The girl in the painting would soon become Empress Elisabeth of Austria, the wife of Emperor Franz Joseph I. She gave this portrait to the Emperor for Christmas after the two were engaged to be married. It became one of Franz Joseph’s most prized possessions, and hung on the wall above his bed for 60 years, until his death.
It was sold at auction in Vienna last month for €1,540,000 (US$1,721,643).
It’s curious how people, places, and things you’ve never been aware of can make an unanticipated appearance in your life, and gradually draw you in until they become, at least for a while, a prominent part of your existence. An exhibition of Victorian art at the National Gallery totally altered my views on painting, for instance, and led to an ongoing obsession with the Pre-Raphaelites. A few years ago, my appreciation for The Hunger Games eventually resulted in my spending an entire summer reading nothing but teen dystopia novels.
OK, some unexpected tangents are more rewarding than others.
Until a few years ago, I knew next to nothing about Sisi–sometimes written as “Sissi”–the Empress Elisabeth of Austria. But then in Vienna, I visited the Sisi Museum and the Imperial Apartments in the Hofburg Complex and did The Grand Tour of 40 (out of 1,441) rooms of the magnificent Schönbrunn Palace, the Habsburg imperial summer residence.*
Sisi as Empress
The unconventional and brilliant Sisi has been on my mind ever since. She was a searcher, always looking for something different, something new. She hated court life, and spent months at a time away from the capital, travelling to Morocco and England, Egypt and Corfu, France and Malta, learning languages as she went. She championed the empire’s Hungarian subjects, and they, in turn, idolized her. She was only 16 when she married the 24-year-old Emperor. He loved her passionately; her feelings were less intense.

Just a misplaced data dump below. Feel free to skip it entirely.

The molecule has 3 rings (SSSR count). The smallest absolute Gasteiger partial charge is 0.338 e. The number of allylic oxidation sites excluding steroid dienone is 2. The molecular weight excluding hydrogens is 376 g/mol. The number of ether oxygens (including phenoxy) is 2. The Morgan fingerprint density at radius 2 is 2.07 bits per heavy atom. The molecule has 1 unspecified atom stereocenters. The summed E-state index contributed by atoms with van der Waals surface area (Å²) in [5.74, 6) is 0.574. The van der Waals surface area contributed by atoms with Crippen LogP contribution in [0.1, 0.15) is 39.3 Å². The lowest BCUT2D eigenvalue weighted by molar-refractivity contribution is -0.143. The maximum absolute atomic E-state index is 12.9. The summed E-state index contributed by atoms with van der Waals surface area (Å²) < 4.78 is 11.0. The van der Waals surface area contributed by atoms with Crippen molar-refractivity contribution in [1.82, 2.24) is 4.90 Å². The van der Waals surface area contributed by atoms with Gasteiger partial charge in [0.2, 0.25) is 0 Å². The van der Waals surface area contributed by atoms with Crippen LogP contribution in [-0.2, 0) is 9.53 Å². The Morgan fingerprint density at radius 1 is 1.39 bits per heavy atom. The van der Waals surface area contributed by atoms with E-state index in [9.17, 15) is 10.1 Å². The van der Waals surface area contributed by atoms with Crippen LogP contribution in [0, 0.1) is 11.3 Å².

The more I learn about her, the more I want to know. I just recently discovered that her favorite cousin was another historical figure who has always fascinated me, King Ludwig II of Bavaria, builder of Schloss Neuschwanstein and Linderhof Palace, and patron of Richard Wagner. Researching that relationship immediately landed a spot on my To Do list.
*There are some ravishing pictures of those sites at the links, most of them found on the Net, but a few of them my own. You can also view some pictures of her partially restored apartment in the Museo Correr that I took when I was in Venice this spring.